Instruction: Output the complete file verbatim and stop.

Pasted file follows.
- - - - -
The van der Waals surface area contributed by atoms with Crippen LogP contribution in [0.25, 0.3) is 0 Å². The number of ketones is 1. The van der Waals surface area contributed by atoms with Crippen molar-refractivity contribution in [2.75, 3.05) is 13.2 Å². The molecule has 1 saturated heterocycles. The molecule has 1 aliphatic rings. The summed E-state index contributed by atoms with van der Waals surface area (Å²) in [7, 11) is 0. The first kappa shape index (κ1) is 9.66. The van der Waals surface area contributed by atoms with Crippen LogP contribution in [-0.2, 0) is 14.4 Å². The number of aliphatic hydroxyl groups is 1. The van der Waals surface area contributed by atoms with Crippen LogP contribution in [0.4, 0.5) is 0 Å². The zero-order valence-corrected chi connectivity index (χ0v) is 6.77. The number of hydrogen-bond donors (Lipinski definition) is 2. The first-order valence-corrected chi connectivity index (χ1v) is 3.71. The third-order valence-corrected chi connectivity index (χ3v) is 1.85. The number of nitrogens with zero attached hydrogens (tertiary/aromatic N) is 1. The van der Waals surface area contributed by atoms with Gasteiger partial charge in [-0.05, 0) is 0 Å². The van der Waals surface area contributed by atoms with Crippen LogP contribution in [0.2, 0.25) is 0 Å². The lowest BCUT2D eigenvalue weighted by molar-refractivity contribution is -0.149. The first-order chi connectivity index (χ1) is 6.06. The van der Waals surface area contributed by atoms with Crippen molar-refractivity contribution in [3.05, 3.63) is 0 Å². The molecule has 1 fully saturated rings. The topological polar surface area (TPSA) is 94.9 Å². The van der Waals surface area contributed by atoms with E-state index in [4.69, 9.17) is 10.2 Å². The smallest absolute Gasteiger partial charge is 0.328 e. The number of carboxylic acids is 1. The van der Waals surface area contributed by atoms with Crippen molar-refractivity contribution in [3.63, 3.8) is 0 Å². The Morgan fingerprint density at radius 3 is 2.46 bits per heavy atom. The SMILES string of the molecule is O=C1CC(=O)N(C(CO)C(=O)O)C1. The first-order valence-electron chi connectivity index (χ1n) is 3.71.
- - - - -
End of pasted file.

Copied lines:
The van der Waals surface area contributed by atoms with Crippen LogP contribution in [0.25, 0.3) is 0 Å². The number of ketones is 1. The van der Waals surface area contributed by atoms with Crippen molar-refractivity contribution in [2.75, 3.05) is 13.2 Å². The molecule has 1 saturated heterocycles. The molecule has 1 aliphatic rings. The summed E-state index contributed by atoms with van der Waals surface area (Å²) in [7, 11) is 0. The first kappa shape index (κ1) is 9.66. The van der Waals surface area contributed by atoms with Crippen LogP contribution in [-0.2, 0) is 14.4 Å². The number of aliphatic hydroxyl groups is 1. The van der Waals surface area contributed by atoms with Crippen LogP contribution in [0.4, 0.5) is 0 Å². The zero-order valence-corrected chi connectivity index (χ0v) is 6.77. The number of hydrogen-bond donors (Lipinski definition) is 2. The first-order valence-corrected chi connectivity index (χ1v) is 3.71. The third-order valence-corrected chi connectivity index (χ3v) is 1.85. The number of nitrogens with zero attached hydrogens (tertiary/aromatic N) is 1. The van der Waals surface area contributed by atoms with Gasteiger partial charge in [-0.05, 0) is 0 Å². The van der Waals surface area contributed by atoms with Crippen LogP contribution in [0.2, 0.25) is 0 Å². The lowest BCUT2D eigenvalue weighted by molar-refractivity contribution is -0.149. The first-order chi connectivity index (χ1) is 6.06. The van der Waals surface area contributed by atoms with Crippen molar-refractivity contribution in [3.05, 3.63) is 0 Å². The molecule has 1 fully saturated rings. The topological polar surface area (TPSA) is 94.9 Å². The van der Waals surface area contributed by atoms with E-state index in [4.69, 9.17) is 10.2 Å². The smallest absolute Gasteiger partial charge is 0.328 e. The number of carboxylic acids is 1. The van der Waals surface area contributed by atoms with Crippen molar-refractivity contribution in [3.63, 3.8) is 0 Å². The Morgan fingerprint density at radius 3 is 2.46 bits per heavy atom. The SMILES string of the molecule is O=C1CC(=O)N(C(CO)C(=O)O)C1. The first-order valence-electron chi connectivity index (χ1n) is 3.71.